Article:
• The Indian Army has granted Permanent Commission (PC) to women officers with an aim to provide equal opportunities to women.
  • This flows from the Supreme Court judgment granting permanent commission as well as command postings to women officers in all arms and services other than combat.
  • A Permanent Commission (PC) means a career in the army until one retires.
  • If one gets selected through PC, one has the option to serve the country up to the full age of retirement.
  • Earlier Status - The induction of women officers in the Army started in 1992 through Women Special Entry Scheme (WSES).
  • Under WSES they were commissioned for a period of 5 years in certain chosen streams such as the Army Education Corps, Corps of Engineers, etc.
  • In 2006, the WSES scheme was replaced with the Short Service Commission (SSC) scheme, under which they could serve only up to 14 years.


  1. The Hindu - Women officers in command soon
  2. Indian Express - 108 women officers to be Colonels

Mahabali Frog

Mahabali Frog is waiting to be elevated as the State Frog of Kerala by the State Wildlife Advisory Board of Kerala.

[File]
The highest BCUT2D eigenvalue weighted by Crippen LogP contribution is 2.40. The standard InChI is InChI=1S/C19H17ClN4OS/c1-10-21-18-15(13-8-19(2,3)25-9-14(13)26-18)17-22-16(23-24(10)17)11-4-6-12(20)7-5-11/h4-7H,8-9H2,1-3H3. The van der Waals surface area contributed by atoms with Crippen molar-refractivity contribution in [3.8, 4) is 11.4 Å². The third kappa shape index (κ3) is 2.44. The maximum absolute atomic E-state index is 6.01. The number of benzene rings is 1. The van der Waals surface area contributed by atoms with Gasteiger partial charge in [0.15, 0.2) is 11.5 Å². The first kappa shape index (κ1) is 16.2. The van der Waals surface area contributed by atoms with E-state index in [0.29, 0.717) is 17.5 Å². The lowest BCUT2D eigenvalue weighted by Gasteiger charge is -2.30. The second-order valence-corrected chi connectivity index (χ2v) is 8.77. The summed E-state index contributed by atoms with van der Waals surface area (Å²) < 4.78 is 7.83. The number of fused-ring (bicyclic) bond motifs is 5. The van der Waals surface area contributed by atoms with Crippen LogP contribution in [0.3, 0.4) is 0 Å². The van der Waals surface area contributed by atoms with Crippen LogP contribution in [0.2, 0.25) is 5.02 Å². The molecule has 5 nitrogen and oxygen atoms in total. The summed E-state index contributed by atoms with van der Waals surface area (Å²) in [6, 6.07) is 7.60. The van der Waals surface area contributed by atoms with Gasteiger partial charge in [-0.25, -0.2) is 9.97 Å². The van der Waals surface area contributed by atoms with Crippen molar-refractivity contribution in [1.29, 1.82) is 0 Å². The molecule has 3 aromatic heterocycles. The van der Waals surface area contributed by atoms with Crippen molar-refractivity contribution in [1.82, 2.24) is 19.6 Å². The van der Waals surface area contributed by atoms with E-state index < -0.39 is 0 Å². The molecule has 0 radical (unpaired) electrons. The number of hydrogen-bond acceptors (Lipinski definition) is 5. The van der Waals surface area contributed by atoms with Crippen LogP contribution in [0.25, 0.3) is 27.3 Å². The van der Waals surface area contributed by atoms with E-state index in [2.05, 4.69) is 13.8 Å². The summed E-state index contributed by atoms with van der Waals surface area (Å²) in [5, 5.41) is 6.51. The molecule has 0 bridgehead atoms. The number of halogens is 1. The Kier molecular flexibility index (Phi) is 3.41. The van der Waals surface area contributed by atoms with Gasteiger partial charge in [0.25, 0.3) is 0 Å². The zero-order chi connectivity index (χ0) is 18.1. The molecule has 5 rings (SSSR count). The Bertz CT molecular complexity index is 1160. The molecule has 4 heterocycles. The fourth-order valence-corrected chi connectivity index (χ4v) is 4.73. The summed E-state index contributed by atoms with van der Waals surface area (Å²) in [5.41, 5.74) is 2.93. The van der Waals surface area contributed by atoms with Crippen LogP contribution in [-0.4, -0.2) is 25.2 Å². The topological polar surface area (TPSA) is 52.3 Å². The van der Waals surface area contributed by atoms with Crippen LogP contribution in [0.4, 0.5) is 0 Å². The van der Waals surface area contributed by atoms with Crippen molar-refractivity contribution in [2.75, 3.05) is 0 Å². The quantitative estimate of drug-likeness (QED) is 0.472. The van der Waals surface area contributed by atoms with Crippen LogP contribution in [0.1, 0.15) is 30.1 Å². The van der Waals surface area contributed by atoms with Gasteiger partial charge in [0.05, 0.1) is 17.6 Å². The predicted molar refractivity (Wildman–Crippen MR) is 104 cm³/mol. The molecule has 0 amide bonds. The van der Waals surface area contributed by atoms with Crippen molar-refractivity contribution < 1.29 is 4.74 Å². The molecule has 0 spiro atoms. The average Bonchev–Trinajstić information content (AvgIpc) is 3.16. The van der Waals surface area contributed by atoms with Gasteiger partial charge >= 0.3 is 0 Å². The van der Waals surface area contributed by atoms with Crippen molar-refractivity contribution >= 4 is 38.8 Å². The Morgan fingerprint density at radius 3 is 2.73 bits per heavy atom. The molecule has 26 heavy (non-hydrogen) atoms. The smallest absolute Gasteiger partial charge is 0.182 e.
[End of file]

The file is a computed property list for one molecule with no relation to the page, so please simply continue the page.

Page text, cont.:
• The Mahabali frog (Nasikabatrachus sahyadrensis) is also known as Purple Frog.
  • Distribution - It is endemic to the Western Ghats.
  • Habitat - These frogs prefers loose, damp and well-aerated soil close to ponds and ditches or streams.
  • Appearance - The purple frog has a bloated body with short stout limbs and is dark purple to greyish in colour.
  • It has a small head, an unusually pointed snout and short and muscular forelimbs to burrow underground.


  • Specific Trait - Unlike other frogs, it has very short hind legs, which does not allow it to leap from one spot to another.
  • It remains underground most of the year except for 2-3 weeks during the monsoon when it comes out to mate.
  • The frog was named after the mythical King Mahabali, as the king visits his people once a year from the underneath world only on the Thiruvonam day.
  • Significance - The conservation of Mahabali Frog will also help in conserving the aquatic ecosystems in the Western Ghats.
  • Threats - Construction, quarrying and pollution.
  • Conservation Status - IUCN - Near Threatened


  1. The Hindu - Mahabali frog waiting for official recognition
  2. IUCN - Purple frog
  3. WWF India - Purple Frog